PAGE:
if the art pipe is ever going to be linked to the FOSS pipe, sacrifices need to be made. The FOSS camp needs accept that the artists are going to use windows or mac. The artists need to come to grips that their art may be subject to creative commons licencing or similar. These are not very difficult sacrifices. A leadership also needs to be put in place as well, Regardless of how obvious it appears that everyone can work in harmony.

      @vincent: when people say "HD" i look over at my sega genesis 1 which says "High Definition Graphics" .
      @elanthis: Holy Moly, thats one hell of a post.

      Alot more to say, but my pizza is done .

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      • #33
        Originally posted by L33F3R View Post
        oh hell yea. students are typically tied into a proprietary tool, mostly max for modeling and maya for animations. Lest we forget Photoshop. Is a FOSS game truly FOSS when you are using proprietary software to make it?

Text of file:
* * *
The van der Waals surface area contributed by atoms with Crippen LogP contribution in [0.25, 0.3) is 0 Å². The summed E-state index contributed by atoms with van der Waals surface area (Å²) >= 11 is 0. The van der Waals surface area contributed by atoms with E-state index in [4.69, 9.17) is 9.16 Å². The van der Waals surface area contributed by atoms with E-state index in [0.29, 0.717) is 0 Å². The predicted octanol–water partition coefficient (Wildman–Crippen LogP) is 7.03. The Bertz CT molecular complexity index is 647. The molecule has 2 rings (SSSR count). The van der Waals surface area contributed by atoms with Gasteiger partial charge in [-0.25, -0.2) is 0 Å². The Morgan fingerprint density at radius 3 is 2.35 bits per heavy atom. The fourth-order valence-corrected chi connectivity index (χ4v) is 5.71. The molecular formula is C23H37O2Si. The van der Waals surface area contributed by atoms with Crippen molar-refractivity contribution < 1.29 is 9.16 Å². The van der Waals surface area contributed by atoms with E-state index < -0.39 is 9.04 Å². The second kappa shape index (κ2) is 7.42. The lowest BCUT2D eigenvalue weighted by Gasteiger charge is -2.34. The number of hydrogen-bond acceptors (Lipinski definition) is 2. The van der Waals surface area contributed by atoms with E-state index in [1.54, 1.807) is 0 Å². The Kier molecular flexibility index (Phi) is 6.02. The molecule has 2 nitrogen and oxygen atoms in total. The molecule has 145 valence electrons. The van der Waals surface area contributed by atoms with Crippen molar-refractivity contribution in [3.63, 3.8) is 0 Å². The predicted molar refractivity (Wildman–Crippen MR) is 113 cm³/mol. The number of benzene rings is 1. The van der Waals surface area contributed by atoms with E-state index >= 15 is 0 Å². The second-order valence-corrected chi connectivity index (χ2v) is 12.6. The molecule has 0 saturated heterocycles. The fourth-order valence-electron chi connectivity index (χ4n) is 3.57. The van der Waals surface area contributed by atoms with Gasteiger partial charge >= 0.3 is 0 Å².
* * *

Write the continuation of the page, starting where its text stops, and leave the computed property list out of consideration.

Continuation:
Good question. I asked something like that when Big Buck Bunny came out as some of the tools used were closed source apps.

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        • #34
          Originally posted by deanjo View Post
          Good question. I asked something like that when Big Buck Bunny came out as some of the tools used were closed source apps.
          I occasionally follow the Blender community and the open movie projects (like Big Buck Bunny), and I have seen this question pop up. They're willing to work with other open-source tools, but their need to finish on a deadline usually trumps trying to use all open-source tools. Any project that they would work with would need to already meet their needs, or have a team that would work alongside the Blender folk and add any features/fix any bugs that are slowing down the team.